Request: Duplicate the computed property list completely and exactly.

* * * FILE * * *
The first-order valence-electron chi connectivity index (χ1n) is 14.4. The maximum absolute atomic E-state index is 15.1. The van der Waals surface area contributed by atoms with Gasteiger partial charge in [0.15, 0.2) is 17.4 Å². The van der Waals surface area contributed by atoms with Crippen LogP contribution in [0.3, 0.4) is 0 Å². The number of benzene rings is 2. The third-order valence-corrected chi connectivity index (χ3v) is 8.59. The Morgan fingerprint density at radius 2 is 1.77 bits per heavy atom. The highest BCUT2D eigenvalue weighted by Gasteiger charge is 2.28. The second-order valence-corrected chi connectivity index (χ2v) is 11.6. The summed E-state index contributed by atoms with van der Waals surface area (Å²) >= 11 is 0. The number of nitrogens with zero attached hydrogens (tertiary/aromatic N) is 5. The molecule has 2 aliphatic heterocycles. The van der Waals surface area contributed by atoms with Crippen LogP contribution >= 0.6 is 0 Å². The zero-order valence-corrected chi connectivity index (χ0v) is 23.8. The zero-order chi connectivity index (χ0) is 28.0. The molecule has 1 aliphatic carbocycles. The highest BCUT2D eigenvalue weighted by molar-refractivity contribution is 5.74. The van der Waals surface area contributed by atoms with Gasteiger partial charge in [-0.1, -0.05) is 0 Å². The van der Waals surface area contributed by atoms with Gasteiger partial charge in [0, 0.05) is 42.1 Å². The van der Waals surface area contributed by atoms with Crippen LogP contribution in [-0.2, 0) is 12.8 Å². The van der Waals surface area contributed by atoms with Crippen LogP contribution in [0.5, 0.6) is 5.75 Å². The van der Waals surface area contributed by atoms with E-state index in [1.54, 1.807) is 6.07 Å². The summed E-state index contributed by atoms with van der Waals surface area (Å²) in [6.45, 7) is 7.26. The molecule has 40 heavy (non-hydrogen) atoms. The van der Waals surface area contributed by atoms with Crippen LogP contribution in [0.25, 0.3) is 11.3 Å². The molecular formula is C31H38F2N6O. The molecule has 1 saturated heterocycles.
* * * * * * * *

The first-order valence-electron chi connectivity index (χ1n) is 14.4. The maximum absolute atomic E-state index is 15.1. The van der Waals surface area contributed by atoms with Gasteiger partial charge in [0.15, 0.2) is 17.4 Å². The van der Waals surface area contributed by atoms with Crippen LogP contribution in [0.3, 0.4) is 0 Å². The number of benzene rings is 2. The third-order valence-corrected chi connectivity index (χ3v) is 8.59. The Morgan fingerprint density at radius 2 is 1.77 bits per heavy atom. The highest BCUT2D eigenvalue weighted by Gasteiger charge is 2.28. The second-order valence-corrected chi connectivity index (χ2v) is 11.6. The summed E-state index contributed by atoms with van der Waals surface area (Å²) >= 11 is 0. The number of nitrogens with zero attached hydrogens (tertiary/aromatic N) is 5. The molecule has 2 aliphatic heterocycles. The van der Waals surface area contributed by atoms with Crippen LogP contribution >= 0.6 is 0 Å². The zero-order valence-corrected chi connectivity index (χ0v) is 23.8. The zero-order chi connectivity index (χ0) is 28.0. The molecule has 1 aliphatic carbocycles. The highest BCUT2D eigenvalue weighted by molar-refractivity contribution is 5.74. The van der Waals surface area contributed by atoms with Gasteiger partial charge in [-0.1, -0.05) is 0 Å². The van der Waals surface area contributed by atoms with Gasteiger partial charge in [0, 0.05) is 42.1 Å². The van der Waals surface area contributed by atoms with Crippen LogP contribution in [-0.2, 0) is 12.8 Å². The van der Waals surface area contributed by atoms with Crippen LogP contribution in [0.5, 0.6) is 5.75 Å². The van der Waals surface area contributed by atoms with E-state index in [1.54, 1.807) is 6.07 Å². The summed E-state index contributed by atoms with van der Waals surface area (Å²) in [6.45, 7) is 7.26. The molecule has 40 heavy (non-hydrogen) atoms. The van der Waals surface area contributed by atoms with Crippen LogP contribution in [0.25, 0.3) is 11.3 Å². The molecular formula is C31H38F2N6O. The molecule has 1 saturated heterocycles.